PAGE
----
Fox News Weather Center

Severe Storms Come With Heat in Minneapolis, Green Bay

Building heat and humidity will not only replace the recent record chill across the North Central states but will also fuel ignite severe weather as the weekend transitions to the new week.

Severe thunderstorms will first erupt later Sunday with another round to follow Monday through Tuesday.

Northern Minnesota and northwestern Ontario will become the targets of Sunday's violent thunderstorms in the afternoon and evening.

This includes International Falls and Hibbing, Minnesota, as well as Thunder Bay, Ontario. The westernmost extent of the threat zone reaches to Grand Forks, North Dakota.

A storm system emerging from the Rockies will then fuel severe thunderstorms in a west-to-east fashion from the Dakotas to the western Great Lakes Monday afternoon through Tuesday.

Cities in the threat zone for the first part of the week include Bismarck and Fargo, North Dakota; Pierre, Aberdeen and Sioux Falls, South Dakota; St. Cloud, Minneapolis and Rochester, Minnesota; Green Bay and Madison, Wisconsin; and Marquette, Michigan.

The strongest thunderstorms Sunday through Tuesday will be capable of producing damaging winds, hail, flooding downpours and a few tornadoes.

After the violent thunderstorms from Monday afternoon and evening cluster together, the main danger for a time Tuesday morning will likely be flooding rain in the vicinity of northern Wisconsin.

A new line of severe thunderstorms will then erupt to the south and east (around Lake Michigan) later Tuesday. Meteorologist Andy Mussoline is concerned for the severe weather to reach Madison and Milwaukee, Wisconsin, Tuesday afternoon.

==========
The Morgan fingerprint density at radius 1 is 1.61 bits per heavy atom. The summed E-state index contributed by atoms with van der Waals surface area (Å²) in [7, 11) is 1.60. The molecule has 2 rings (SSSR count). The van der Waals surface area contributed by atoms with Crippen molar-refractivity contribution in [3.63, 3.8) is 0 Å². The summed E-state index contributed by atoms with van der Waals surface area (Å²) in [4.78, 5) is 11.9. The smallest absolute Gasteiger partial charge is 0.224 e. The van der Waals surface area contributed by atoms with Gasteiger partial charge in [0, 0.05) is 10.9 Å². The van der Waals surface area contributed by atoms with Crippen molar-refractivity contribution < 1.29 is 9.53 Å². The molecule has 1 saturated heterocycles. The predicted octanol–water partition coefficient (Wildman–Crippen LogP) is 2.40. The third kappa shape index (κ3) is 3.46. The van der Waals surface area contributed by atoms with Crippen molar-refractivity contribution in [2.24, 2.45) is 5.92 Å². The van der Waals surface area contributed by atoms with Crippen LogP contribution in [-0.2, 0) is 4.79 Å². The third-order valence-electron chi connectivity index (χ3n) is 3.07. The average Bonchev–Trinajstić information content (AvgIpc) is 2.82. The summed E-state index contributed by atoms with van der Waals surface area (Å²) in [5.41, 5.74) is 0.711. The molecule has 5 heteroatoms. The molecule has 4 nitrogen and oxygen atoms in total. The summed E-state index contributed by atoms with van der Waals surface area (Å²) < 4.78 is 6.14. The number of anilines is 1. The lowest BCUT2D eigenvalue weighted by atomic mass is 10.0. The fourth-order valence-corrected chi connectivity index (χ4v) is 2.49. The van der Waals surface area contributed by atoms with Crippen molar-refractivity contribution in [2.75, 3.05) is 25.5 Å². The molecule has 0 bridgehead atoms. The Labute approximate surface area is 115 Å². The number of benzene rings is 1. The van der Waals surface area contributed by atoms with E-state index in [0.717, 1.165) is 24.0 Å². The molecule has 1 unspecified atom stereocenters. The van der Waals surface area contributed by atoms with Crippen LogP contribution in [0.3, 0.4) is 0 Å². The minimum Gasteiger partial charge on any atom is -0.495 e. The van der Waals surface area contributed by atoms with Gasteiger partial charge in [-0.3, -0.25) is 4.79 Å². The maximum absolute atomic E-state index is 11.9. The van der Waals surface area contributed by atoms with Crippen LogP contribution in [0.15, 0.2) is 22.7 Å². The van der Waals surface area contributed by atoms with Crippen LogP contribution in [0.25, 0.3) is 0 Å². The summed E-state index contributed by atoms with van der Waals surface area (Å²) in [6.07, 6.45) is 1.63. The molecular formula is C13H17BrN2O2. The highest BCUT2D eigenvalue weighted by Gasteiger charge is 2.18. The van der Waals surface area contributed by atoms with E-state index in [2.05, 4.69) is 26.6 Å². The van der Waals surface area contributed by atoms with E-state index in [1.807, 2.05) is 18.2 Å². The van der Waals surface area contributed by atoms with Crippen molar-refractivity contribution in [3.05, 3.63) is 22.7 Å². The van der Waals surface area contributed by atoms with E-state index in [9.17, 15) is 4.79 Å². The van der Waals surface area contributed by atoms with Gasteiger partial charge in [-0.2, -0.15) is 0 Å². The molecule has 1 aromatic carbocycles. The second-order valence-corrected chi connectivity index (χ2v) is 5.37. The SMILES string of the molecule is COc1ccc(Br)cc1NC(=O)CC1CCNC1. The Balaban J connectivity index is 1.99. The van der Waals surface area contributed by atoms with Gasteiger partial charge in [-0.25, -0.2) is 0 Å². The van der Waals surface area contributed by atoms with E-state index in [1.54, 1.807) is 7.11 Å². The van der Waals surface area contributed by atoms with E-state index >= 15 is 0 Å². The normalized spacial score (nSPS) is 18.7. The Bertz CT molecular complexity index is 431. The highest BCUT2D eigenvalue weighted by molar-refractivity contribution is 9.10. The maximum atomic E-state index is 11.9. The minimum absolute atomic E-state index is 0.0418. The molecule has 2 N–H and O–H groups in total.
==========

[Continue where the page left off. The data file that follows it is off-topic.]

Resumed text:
"I am even worried about the thunderstorms reaching Chicago Tuesday evening," Mussoline continued.

A key ingredient to the impending severe weather danger across the northern Plains and Upper Midwest is the building heat and humidity that will bring some communities the hottest weather so far this summer.

The heat comes on the heels of the record chill that made caused the start of the recent week to feel more like September or early October than the middle of July.

After the high of 65 F last Monday set a record for the day's coolest high temperature, Minneapolis should see temperatures soar close to 95 F this coming Monday. The highest temperatures have risen yet this year is the 90-degree mark.

The passage of the severe weather will open the door for more comfortable air to return to the North Central U.S. for midweek. A repeat of the record chill is not in the offing.

As that occurs, meteorologists expect the severe weather danger to shift to the Ohio Valley and eastern Great Lakes on Wednesday and then the I-95 corridor of the Northeast and mid-Atlantic on Thursday.